Wahine volleyball team seeking to spread offense
By Ann Miller
Advertiser Staff Writer
SAN JOSE In the high-tech heart of the Silicon Valley, the University of Hawai'i Wahine are hoping to enter a new volleyball dimension the next few days. Something beyond the one-dimensional prototype that has lifted them to a No. 11 national ranking and 20 straight victories.
Sure sophomore Kim Willoughby has been playing on another planet. And absolutely, the top-seeded Wahine should win this revived WAC Tournament, which opens for them today against eighth-seeded Tulsa (8-14).
But Hawai'i's focus goes far beyond the conference opponents it has clobbered since joining the WAC in 1996. The NCAA Tournament begins in two weeks and the Wahine (23-4) have not taken a game off a team ranked ahead of them all season.
They need to know how far they have come since their last Top-10 opponent 10 weeks ago. Most critically, they need to know how much more help Willoughby now has.
"Hawai'i is not a typical national power where it has a whole bunch of people to go to," San Jose State coach Craig Choate says. "They've got a great hitter, but outside of the WAC there are a lot of bigger teams. Kim will still be good, but Kim is not all-world then. Nebraska, for example, has a lot of people who can do the same thing.
"This is not rocket science, but Lily (Kahumoku) not coming back hurt them incredibly. If they had those two outside, they would be really scary."
With Kahumoku and her All-American game taking the year off for personal reasons, Hawai'i has improvised. Maja Gustin, a potential All-American in the middle, joined Willoughby on the left.
The transition has been tough, but Gustin never gets cheated on a swing and she's averaging nearly four kills a game, hitting .293. Willoughby has been other-worldly, at a national-best seven kills a game, hitting .349. The dynamic duo is responsible for two-thirds of the Wahine offense.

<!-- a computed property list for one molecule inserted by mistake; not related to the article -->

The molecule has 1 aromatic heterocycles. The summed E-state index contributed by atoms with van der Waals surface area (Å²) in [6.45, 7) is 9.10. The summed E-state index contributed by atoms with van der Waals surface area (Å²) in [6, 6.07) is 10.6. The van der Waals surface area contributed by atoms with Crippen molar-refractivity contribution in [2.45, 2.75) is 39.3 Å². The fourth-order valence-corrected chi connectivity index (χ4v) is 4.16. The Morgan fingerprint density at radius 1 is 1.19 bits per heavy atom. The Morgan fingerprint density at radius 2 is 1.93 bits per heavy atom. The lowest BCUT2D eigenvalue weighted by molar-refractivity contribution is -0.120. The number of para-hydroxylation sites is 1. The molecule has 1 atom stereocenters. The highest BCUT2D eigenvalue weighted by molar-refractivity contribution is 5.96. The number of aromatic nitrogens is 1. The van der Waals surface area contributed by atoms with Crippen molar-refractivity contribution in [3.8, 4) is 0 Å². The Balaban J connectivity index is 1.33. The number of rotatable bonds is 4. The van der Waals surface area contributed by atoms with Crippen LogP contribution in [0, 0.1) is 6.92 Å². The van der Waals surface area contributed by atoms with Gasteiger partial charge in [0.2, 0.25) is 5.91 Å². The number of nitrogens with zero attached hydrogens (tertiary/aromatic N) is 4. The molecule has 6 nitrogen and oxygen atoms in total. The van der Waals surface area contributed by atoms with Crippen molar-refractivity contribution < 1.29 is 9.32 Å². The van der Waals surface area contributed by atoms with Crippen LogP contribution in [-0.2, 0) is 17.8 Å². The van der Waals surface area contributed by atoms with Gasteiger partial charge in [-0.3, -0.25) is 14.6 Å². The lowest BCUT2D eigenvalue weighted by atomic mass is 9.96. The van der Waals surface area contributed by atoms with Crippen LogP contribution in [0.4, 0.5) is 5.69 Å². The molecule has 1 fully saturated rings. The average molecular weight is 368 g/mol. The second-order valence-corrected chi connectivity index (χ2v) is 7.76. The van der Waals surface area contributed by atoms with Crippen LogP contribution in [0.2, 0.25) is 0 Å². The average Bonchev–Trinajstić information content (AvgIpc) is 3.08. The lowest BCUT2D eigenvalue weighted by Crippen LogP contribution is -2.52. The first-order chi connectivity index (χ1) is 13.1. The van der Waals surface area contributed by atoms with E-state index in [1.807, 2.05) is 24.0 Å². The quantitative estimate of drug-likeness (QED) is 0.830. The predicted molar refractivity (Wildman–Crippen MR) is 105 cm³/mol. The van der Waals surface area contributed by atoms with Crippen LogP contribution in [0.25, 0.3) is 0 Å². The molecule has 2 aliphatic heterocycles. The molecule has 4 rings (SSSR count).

At this point of the season, Hawai'i won't stop feeding its terminators, but it will have to take pressure off by creating a legitimate diversion. That has to come from middles Lauren Duggins and Nohea Tano and right-side hitter Jennifer Carey, who will start today.
The Wahine have worked throughout the WAC season to modify their liberal left-side look. They have undergone a massive makeover, with only Willoughby and Duggins starting at their original positions.
Some believe they have come further than others, possibly including the Wahine.
"The best thing about Hawai'i," Nevada coach Devin Scruggs says, "is that when you have two dominant outside hitters like they have, whether you pass well or not you can always get the ball to the impact hitters. When you have two dominant middles, if you don't pass well your strength is taken away.
"Their weakness ... I don't think their other hitters are weaknesses, but for some reason I don't feel like they trust their other hitters enough. When they did go to their other hitters against us they were very successful. They need to trust that they can set the other hitters."
Shoji believes the trust is there, but also confesses to pragmatism.
"Obviously we can't go to the left 100 percent of the time," he says. "But our chances of getting a kill out there are greater than going to the middle or right. We've got to find a percentage where we get the most out of them Êprobably something like 3-to-1 or 4-to-1, enough so everybody has to honor it (the middle and the right). That's really what we'd like to accomplish."
The Wahine have this week to do it. After that, their volleyball landscape will take on a whole new look.
All Hawai'i times
Tulsa def. Boise St., 30-21, 27-30, 23-30, 30-25, 15-10.
UTEP def Louisiana Tech, 30-27, 30-18, 30-11.
Tulsa vs. Hawai'i, 11 a.m.
Rice vs. Fresno State, 1 p.m.
SMU vs. San Jose State, 4:30 p.m.
Nevada vs. UTEP, 6:30 p.m.
Hawai'i-Tulsa winner vs. Rice-Fresno State winner, 3 p.m.
SMU-San Jose State winner vs. Nevada-UTEP winner, 5 p.m.
Championship, 11 a.m.